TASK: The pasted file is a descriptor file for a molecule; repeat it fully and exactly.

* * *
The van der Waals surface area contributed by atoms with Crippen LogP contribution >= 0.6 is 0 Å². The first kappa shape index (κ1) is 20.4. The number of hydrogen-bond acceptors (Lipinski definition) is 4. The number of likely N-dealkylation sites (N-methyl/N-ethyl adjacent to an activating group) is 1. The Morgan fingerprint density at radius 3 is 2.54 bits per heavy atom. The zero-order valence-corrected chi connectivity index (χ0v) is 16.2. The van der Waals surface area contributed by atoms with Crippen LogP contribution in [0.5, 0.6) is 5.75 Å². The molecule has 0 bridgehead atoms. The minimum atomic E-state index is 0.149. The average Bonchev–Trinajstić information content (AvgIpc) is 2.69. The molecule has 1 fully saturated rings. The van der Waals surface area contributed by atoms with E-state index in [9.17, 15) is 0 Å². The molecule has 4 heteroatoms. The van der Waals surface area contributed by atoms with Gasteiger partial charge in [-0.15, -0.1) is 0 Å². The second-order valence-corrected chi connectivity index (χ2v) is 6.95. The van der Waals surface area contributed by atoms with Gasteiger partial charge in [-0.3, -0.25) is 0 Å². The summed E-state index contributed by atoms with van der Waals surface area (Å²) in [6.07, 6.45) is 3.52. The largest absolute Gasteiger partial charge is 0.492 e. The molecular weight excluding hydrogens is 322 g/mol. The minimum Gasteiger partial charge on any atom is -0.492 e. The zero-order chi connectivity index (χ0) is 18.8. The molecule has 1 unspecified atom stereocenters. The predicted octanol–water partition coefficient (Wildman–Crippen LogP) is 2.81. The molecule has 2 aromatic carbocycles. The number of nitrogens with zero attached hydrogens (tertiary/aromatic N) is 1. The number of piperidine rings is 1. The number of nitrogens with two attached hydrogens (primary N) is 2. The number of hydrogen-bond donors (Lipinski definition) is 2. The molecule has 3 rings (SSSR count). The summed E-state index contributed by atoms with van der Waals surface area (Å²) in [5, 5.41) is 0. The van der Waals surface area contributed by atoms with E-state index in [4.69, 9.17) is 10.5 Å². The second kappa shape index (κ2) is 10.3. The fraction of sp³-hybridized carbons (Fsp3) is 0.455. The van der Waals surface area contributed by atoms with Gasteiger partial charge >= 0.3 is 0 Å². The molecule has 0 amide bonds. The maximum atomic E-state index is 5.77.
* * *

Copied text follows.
The van der Waals surface area contributed by atoms with Crippen LogP contribution >= 0.6 is 0 Å². The first kappa shape index (κ1) is 20.4. The number of hydrogen-bond acceptors (Lipinski definition) is 4. The number of likely N-dealkylation sites (N-methyl/N-ethyl adjacent to an activating group) is 1. The Morgan fingerprint density at radius 3 is 2.54 bits per heavy atom. The zero-order valence-corrected chi connectivity index (χ0v) is 16.2. The van der Waals surface area contributed by atoms with Crippen LogP contribution in [0.5, 0.6) is 5.75 Å². The molecule has 0 bridgehead atoms. The minimum atomic E-state index is 0.149. The average Bonchev–Trinajstić information content (AvgIpc) is 2.69. The molecule has 1 fully saturated rings. The van der Waals surface area contributed by atoms with E-state index in [9.17, 15) is 0 Å². The molecule has 4 heteroatoms. The van der Waals surface area contributed by atoms with Gasteiger partial charge in [-0.15, -0.1) is 0 Å². The second-order valence-corrected chi connectivity index (χ2v) is 6.95. The van der Waals surface area contributed by atoms with Gasteiger partial charge in [-0.3, -0.25) is 0 Å². The summed E-state index contributed by atoms with van der Waals surface area (Å²) in [6.07, 6.45) is 3.52. The largest absolute Gasteiger partial charge is 0.492 e. The molecular weight excluding hydrogens is 322 g/mol. The minimum Gasteiger partial charge on any atom is -0.492 e. The zero-order chi connectivity index (χ0) is 18.8. The molecule has 1 unspecified atom stereocenters. The predicted octanol–water partition coefficient (Wildman–Crippen LogP) is 2.81. The molecule has 2 aromatic carbocycles. The number of nitrogens with zero attached hydrogens (tertiary/aromatic N) is 1. The number of piperidine rings is 1. The number of nitrogens with two attached hydrogens (primary N) is 2. The number of hydrogen-bond donors (Lipinski definition) is 2. The molecule has 3 rings (SSSR count). The summed E-state index contributed by atoms with van der Waals surface area (Å²) in [5, 5.41) is 0. The van der Waals surface area contributed by atoms with E-state index in [4.69, 9.17) is 10.5 Å². The second kappa shape index (κ2) is 10.3. The fraction of sp³-hybridized carbons (Fsp3) is 0.455. The van der Waals surface area contributed by atoms with Gasteiger partial charge >= 0.3 is 0 Å². The molecule has 0 amide bonds. The maximum atomic E-state index is 5.77.